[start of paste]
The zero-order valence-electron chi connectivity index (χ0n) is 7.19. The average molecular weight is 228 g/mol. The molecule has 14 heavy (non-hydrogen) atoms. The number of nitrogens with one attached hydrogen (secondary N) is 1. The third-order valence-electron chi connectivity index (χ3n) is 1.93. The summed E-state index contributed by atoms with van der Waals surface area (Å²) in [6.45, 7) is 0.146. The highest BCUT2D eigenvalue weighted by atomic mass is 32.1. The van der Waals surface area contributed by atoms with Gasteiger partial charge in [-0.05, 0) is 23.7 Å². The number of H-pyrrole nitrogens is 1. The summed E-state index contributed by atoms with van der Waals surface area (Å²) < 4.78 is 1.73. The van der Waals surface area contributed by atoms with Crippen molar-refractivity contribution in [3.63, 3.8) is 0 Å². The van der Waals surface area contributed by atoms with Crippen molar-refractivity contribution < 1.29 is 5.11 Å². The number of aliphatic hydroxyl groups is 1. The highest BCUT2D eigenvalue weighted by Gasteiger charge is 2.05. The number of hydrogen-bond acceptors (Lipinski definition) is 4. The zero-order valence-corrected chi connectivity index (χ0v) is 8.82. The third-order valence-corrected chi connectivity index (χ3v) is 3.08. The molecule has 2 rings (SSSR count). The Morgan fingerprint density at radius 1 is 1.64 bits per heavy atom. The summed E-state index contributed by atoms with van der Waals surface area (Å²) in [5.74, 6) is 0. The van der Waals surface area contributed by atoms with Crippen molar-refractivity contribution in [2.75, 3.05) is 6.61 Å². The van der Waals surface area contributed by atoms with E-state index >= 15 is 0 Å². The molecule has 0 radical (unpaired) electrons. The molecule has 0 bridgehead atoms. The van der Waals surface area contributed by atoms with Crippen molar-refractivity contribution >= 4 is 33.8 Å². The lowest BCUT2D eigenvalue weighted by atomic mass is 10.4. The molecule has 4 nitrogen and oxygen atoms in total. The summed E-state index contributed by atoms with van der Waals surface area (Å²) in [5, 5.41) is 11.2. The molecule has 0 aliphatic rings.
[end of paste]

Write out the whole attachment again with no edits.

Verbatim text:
The zero-order valence-electron chi connectivity index (χ0n) is 7.19. The average molecular weight is 228 g/mol. The molecule has 14 heavy (non-hydrogen) atoms. The number of nitrogens with one attached hydrogen (secondary N) is 1. The third-order valence-electron chi connectivity index (χ3n) is 1.93. The summed E-state index contributed by atoms with van der Waals surface area (Å²) in [6.45, 7) is 0.146. The highest BCUT2D eigenvalue weighted by atomic mass is 32.1. The van der Waals surface area contributed by atoms with Gasteiger partial charge in [-0.05, 0) is 23.7 Å². The number of H-pyrrole nitrogens is 1. The summed E-state index contributed by atoms with van der Waals surface area (Å²) < 4.78 is 1.73. The van der Waals surface area contributed by atoms with Crippen molar-refractivity contribution in [3.63, 3.8) is 0 Å². The van der Waals surface area contributed by atoms with Crippen molar-refractivity contribution < 1.29 is 5.11 Å². The number of aliphatic hydroxyl groups is 1. The highest BCUT2D eigenvalue weighted by Gasteiger charge is 2.05. The number of hydrogen-bond acceptors (Lipinski definition) is 4. The zero-order valence-corrected chi connectivity index (χ0v) is 8.82. The third-order valence-corrected chi connectivity index (χ3v) is 3.08. The molecule has 2 rings (SSSR count). The Morgan fingerprint density at radius 1 is 1.64 bits per heavy atom. The summed E-state index contributed by atoms with van der Waals surface area (Å²) in [5.74, 6) is 0. The van der Waals surface area contributed by atoms with Crippen molar-refractivity contribution in [2.75, 3.05) is 6.61 Å². The van der Waals surface area contributed by atoms with E-state index >= 15 is 0 Å². The molecule has 0 radical (unpaired) electrons. The molecule has 0 bridgehead atoms. The van der Waals surface area contributed by atoms with Crippen molar-refractivity contribution >= 4 is 33.8 Å². The lowest BCUT2D eigenvalue weighted by atomic mass is 10.4. The molecule has 4 nitrogen and oxygen atoms in total. The summed E-state index contributed by atoms with van der Waals surface area (Å²) in [5, 5.41) is 11.2. The molecule has 0 aliphatic rings.